When you build a website using proper HTML, it will appear higher in search results. Building a website under web standards ensures that search engine bots index your code.

Besides, the CSS class name of the HTML element is helpful for telling the search engine what the element’s content is like. So, it needs to use a descriptive class name rather than defining a style that applies to the element.

Achieve a more stable Web

When we build websites that are compliant with web standards, we are making sure we’re creating stable websites that work on any device.

With the rapid adoption of mobile devices, more and more people are accessing the Web using mobile phones as their main device. These devices often link to the Internet via a 4G connection.  Now, phone contracts often have data caps that limit the amount of content that can be downloaded at certain speeds, this is why developers create websites that are optimized to load in any device without using too much bandwidth to load.

Best coding practices

Separating HTML, CSS, and JavaScript (JS) coding languages into separate files will improve loading times and efficiency. The CSS links are located at the top of the webpage (in the head section) to ensure that the rest of the content is loaded and styled.

JS files are included in the script tag. This tag is a blocking tag, meaning that the content after one of the tags is not loaded until the JS file is loaded. The rest of the page stops loading if the file is not found. So, adding these tags to the end of the HTML file is vital to ensure all page content is loaded before the JS file is loaded.

Example of Web standards

XML 1.0 – extensible markup language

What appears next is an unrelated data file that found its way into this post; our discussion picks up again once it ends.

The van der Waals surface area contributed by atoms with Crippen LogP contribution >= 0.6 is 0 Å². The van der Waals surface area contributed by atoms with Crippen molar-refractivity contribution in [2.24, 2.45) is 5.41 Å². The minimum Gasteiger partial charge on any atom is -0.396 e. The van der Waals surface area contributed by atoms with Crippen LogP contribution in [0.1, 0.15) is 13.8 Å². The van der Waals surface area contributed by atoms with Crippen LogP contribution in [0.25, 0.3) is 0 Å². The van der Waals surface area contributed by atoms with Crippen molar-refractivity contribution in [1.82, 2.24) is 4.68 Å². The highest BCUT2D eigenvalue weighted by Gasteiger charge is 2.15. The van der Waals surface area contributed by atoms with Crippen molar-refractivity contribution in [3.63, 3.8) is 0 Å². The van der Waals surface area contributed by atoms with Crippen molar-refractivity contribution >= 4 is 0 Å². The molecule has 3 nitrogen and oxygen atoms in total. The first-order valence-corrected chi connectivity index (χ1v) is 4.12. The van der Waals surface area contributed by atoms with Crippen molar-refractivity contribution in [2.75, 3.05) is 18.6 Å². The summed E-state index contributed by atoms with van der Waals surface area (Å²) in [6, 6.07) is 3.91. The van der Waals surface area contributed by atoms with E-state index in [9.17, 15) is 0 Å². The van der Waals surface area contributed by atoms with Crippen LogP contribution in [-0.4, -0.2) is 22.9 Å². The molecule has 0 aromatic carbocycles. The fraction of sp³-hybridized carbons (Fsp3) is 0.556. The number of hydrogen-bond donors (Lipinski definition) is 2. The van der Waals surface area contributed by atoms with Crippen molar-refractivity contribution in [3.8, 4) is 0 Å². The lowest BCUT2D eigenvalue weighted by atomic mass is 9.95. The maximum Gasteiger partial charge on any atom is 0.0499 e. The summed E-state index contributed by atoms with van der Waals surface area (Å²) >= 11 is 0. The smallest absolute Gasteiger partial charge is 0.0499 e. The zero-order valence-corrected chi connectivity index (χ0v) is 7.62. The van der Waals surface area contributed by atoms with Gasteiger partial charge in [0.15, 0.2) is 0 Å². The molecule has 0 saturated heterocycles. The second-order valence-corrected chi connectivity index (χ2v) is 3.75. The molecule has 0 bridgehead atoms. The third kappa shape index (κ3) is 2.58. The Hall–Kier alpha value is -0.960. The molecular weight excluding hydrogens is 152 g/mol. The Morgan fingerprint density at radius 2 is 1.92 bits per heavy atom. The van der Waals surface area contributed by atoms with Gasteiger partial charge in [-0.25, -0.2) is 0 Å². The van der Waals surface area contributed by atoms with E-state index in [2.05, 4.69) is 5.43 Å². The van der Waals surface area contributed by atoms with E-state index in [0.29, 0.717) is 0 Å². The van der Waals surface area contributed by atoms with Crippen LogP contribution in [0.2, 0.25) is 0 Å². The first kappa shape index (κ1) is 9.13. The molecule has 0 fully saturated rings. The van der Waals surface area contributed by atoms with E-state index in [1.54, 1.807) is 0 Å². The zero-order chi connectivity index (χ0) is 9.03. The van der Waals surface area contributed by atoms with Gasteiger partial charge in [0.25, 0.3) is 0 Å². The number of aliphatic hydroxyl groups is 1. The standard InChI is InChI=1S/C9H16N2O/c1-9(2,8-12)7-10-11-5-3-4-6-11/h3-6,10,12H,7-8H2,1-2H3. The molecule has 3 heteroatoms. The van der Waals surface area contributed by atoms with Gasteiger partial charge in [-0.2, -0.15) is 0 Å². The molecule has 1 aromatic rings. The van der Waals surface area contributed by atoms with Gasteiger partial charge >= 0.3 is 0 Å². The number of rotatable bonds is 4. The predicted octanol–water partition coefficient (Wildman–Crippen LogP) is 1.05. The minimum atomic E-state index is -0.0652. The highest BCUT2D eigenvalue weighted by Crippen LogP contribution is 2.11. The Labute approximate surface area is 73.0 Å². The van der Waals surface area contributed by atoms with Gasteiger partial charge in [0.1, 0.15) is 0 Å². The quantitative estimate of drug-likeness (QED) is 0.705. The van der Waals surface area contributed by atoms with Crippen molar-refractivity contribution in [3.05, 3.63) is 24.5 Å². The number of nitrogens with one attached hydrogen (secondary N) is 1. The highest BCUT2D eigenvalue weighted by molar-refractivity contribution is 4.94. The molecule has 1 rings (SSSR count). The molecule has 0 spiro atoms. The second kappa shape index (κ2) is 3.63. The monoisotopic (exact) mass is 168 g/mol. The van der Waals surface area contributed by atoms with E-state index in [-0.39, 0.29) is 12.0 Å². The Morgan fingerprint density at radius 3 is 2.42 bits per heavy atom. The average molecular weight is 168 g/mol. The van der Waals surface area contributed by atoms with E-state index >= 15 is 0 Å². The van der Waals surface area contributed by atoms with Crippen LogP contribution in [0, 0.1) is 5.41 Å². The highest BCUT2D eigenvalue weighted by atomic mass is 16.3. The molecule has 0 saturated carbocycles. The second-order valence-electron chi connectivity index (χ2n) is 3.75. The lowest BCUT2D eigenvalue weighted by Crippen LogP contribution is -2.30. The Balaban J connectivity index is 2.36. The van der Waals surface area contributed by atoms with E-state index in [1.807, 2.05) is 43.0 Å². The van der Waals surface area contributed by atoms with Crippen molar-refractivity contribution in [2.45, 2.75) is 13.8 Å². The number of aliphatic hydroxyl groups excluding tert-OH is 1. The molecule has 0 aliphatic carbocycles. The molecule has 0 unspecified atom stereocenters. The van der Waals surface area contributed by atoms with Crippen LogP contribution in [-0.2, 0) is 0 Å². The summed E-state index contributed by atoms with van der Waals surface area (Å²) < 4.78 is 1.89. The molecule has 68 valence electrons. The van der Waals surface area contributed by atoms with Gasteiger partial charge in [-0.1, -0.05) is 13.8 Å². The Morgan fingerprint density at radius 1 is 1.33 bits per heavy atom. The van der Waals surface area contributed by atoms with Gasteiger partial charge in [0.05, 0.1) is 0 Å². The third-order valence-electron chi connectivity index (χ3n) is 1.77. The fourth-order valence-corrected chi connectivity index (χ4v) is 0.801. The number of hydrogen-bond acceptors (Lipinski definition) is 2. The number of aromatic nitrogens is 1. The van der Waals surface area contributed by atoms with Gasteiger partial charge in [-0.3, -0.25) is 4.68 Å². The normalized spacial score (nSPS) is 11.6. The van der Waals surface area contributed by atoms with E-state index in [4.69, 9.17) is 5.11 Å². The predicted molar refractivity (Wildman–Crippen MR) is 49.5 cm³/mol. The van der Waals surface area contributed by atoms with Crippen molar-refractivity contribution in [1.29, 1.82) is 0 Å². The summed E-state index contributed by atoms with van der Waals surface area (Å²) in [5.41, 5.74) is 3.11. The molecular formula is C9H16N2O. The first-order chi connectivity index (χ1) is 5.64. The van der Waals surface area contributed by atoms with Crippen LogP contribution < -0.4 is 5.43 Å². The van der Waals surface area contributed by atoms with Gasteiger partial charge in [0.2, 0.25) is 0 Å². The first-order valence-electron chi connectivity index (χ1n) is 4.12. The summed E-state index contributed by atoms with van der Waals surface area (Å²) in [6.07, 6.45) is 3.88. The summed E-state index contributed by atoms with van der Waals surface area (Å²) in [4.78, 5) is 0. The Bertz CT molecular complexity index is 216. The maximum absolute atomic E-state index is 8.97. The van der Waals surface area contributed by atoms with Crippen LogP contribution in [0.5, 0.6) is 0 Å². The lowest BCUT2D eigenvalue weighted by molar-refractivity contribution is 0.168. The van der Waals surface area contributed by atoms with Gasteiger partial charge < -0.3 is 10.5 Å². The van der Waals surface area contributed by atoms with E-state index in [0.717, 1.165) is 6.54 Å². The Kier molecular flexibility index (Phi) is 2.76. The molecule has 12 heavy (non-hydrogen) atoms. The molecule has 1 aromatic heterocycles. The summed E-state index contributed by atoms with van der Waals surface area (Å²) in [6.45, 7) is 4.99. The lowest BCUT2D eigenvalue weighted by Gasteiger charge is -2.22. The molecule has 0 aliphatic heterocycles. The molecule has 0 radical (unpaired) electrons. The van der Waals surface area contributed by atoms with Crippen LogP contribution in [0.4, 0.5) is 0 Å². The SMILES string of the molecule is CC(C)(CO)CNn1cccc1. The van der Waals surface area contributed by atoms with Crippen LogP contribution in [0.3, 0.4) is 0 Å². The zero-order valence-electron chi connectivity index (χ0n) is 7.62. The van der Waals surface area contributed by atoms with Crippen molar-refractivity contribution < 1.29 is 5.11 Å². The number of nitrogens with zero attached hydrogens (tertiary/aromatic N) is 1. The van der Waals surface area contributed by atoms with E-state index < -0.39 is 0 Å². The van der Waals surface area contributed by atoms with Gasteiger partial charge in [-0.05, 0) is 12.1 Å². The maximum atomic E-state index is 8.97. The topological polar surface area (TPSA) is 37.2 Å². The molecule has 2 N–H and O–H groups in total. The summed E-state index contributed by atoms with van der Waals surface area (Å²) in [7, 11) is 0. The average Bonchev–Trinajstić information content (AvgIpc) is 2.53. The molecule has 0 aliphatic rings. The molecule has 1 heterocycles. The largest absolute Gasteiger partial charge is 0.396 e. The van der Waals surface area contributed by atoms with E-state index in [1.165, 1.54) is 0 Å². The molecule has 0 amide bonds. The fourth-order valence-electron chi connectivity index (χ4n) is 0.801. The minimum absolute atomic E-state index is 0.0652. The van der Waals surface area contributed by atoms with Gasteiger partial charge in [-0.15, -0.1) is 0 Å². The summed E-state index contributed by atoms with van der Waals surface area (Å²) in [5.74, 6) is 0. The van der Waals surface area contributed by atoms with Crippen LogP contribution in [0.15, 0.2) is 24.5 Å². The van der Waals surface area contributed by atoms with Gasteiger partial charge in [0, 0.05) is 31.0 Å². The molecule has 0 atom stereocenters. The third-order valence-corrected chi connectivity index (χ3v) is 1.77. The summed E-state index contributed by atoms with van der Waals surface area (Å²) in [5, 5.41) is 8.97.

Extensible Markup Language (XML) is the same markup language as HTML, but instead of having a single, fixed set of elements, you can define your own elements or use sets created by others. You can also use many sets in a single document by using XML namespaces.

XML applications such as XHTML and MathML are already W3C recommendations. Others are currently drafting works for the W3C.

CSS – Cascading Style Sheet

The Cascading Style Sheets (CSS) is a mechanism for changing the appearance of elements in HTML and XML, allowing you to assign styles to element types, element self-defined classes, and individual instances.

Stylesheets can use to define the look and feel of an entire site. With the introduction of CSS, the W3C recommends that the layout-specific features of HTML be phased out. And replaced with stylesheets to provide a more straightforward and structured World Wide Web.

Document Object Model

The DOM provides the full power and interactivity of scripting languages on web pages. The DOM provides a scripting language with easy access to the structure. It also includes content and presentation of documents written in languages such as HTML and CSS.

The DOM supports future technical improvements and allows any scripting language to interact with any language used in the document. This standard facilitates the programming of dynamic HTML and makes it easier to adapt to future Internet technologies.